“The Farm Bill’s conservation provisions have helped to stabilize populations of grassland birds, which had suffered a nearly 50 percent drop before grassland easements were introduced in 2003,” said Ken Rosenberg, an author of the report and conservation scientist at the Cornell Lab of Ornithology. “Since that time, we’ve seen an encouraging 3 percent increase in numbers.”
In 2018 the Farm Bill is due for an update and revision by Congress, and conservationists are hopeful regardless of the outcome last time, when the 2014 Farm Bill reduced conservation funding by $4 billion.
“Despite cuts in the last Farm Bill, conservation did have policy victories,” says Kellis Moss, director of public policy for Ducks Unlimited. As one of the big wins, Moss points to rules that made farmers ineligible for federal crop insurance subsidies if they drained wetlands or plowed up native grasslands. The 2014 Farm Bill also strengthened regional conservation partnerships, such as the Sage Grouse Initiative in the West, and put a greater emphasis on purchasing habitat easements on private lands.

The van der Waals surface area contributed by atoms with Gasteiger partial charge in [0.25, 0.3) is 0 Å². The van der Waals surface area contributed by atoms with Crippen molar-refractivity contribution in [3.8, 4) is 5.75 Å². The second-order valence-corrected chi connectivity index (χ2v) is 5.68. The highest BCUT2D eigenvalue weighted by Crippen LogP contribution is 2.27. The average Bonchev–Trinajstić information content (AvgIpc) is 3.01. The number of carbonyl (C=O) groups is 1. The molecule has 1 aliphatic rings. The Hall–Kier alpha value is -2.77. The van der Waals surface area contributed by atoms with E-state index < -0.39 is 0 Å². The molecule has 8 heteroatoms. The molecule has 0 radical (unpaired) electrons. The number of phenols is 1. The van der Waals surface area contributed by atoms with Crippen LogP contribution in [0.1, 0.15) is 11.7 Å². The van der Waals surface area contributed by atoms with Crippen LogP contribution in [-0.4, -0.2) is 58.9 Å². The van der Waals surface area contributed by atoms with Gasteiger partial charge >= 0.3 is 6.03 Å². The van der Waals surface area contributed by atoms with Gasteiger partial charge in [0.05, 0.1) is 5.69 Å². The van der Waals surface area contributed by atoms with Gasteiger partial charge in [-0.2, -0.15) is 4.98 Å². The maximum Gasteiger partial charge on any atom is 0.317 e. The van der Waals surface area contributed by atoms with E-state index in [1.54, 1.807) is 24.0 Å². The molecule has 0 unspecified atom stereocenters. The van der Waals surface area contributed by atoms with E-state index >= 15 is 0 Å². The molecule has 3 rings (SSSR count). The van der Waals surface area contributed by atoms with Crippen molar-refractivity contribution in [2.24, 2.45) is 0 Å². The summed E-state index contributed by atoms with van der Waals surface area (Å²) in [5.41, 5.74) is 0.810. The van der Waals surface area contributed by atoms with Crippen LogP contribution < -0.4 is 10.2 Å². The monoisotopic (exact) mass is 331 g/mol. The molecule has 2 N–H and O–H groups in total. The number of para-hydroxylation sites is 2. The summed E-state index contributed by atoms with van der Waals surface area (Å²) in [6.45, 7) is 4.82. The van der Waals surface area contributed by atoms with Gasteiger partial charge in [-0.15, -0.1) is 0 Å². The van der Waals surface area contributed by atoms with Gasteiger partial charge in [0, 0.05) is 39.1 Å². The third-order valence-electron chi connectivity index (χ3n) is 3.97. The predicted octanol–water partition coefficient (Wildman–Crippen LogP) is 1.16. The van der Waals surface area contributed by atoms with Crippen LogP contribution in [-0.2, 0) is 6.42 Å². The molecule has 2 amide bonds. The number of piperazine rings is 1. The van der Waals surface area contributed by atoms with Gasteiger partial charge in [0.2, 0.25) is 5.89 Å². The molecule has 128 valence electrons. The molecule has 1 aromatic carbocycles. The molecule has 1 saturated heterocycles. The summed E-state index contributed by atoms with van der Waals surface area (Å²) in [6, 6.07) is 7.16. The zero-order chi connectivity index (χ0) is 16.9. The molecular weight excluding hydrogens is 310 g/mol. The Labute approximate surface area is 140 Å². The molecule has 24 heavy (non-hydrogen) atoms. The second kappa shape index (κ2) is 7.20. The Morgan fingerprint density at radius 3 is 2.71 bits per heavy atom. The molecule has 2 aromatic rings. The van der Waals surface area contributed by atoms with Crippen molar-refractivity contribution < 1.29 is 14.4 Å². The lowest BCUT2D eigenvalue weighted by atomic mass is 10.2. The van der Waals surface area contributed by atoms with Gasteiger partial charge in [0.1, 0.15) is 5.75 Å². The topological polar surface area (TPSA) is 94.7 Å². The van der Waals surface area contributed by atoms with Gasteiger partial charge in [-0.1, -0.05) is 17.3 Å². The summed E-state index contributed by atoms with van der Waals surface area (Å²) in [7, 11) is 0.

“Farm Bill conservation program demand far exceeds current funding,” says Moss, pointing out that many farmers who apply for conservation programs are turned away because the programs run out of money. “We hope to see greater funding for these programs that benefit producers, taxpayers, and wildlife.”
The next Farm Bill will be written during a time of economic stress in rural America. Farmers and ranchers have experienced a 45 percent drop in net farm income since 2014, the largest three-year drop since the Great Depression. Since 2012, per-bushel corn prices have dropped by half, and bankruptcy filings among small farms in Iowa were up 125 percent in 2016. That means farmers and ranchers may welcome the financial compensation provided by enrolling some of their land in the Farm Bill’s Conservation Reserve Program, or CRP.
“CRP is another tool in the toolbox for landowners to use when they are trying to diversify their holdings,” said Nathan Franzen of the American Bankers Association at a House Commodity Exchanges subcommittee hearing. “CRP can provide a steady stream of income for producers.”